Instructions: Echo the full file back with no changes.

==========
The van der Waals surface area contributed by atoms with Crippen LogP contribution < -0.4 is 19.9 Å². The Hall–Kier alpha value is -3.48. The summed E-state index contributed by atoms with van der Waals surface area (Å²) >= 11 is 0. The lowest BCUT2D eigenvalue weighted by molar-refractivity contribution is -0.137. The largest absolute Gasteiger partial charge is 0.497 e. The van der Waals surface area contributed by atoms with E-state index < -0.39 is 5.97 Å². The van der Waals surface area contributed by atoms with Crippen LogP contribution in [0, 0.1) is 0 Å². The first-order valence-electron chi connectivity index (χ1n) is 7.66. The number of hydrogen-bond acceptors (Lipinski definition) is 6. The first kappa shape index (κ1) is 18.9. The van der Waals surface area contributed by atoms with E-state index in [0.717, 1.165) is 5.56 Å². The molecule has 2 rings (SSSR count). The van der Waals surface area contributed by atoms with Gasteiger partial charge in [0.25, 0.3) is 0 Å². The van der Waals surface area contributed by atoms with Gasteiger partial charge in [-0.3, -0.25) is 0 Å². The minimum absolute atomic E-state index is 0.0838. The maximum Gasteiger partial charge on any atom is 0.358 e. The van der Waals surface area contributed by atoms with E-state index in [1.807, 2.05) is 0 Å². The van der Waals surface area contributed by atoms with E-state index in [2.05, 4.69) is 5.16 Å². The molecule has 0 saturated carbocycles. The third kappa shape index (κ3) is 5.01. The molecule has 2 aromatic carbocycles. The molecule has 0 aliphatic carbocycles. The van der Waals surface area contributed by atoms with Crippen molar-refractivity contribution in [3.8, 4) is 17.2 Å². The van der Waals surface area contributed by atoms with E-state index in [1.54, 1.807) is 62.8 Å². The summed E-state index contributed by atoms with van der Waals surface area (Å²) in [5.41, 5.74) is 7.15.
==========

The van der Waals surface area contributed by atoms with Crippen LogP contribution < -0.4 is 19.9 Å². The Hall–Kier alpha value is -3.48. The summed E-state index contributed by atoms with van der Waals surface area (Å²) >= 11 is 0. The lowest BCUT2D eigenvalue weighted by molar-refractivity contribution is -0.137. The largest absolute Gasteiger partial charge is 0.497 e. The van der Waals surface area contributed by atoms with E-state index < -0.39 is 5.97 Å². The van der Waals surface area contributed by atoms with Crippen LogP contribution in [0, 0.1) is 0 Å². The first-order valence-electron chi connectivity index (χ1n) is 7.66. The number of hydrogen-bond acceptors (Lipinski definition) is 6. The first kappa shape index (κ1) is 18.9. The van der Waals surface area contributed by atoms with E-state index in [0.717, 1.165) is 5.56 Å². The molecule has 2 rings (SSSR count). The van der Waals surface area contributed by atoms with Gasteiger partial charge in [0.25, 0.3) is 0 Å². The van der Waals surface area contributed by atoms with Gasteiger partial charge in [-0.3, -0.25) is 0 Å². The minimum absolute atomic E-state index is 0.0838. The maximum Gasteiger partial charge on any atom is 0.358 e. The van der Waals surface area contributed by atoms with E-state index in [1.807, 2.05) is 0 Å². The van der Waals surface area contributed by atoms with E-state index in [2.05, 4.69) is 5.16 Å². The molecule has 0 saturated carbocycles. The third kappa shape index (κ3) is 5.01. The molecule has 2 aromatic carbocycles. The molecule has 0 aliphatic carbocycles. The van der Waals surface area contributed by atoms with Crippen molar-refractivity contribution in [3.8, 4) is 17.2 Å². The van der Waals surface area contributed by atoms with E-state index in [1.54, 1.807) is 62.8 Å². The summed E-state index contributed by atoms with van der Waals surface area (Å²) in [5.41, 5.74) is 7.15.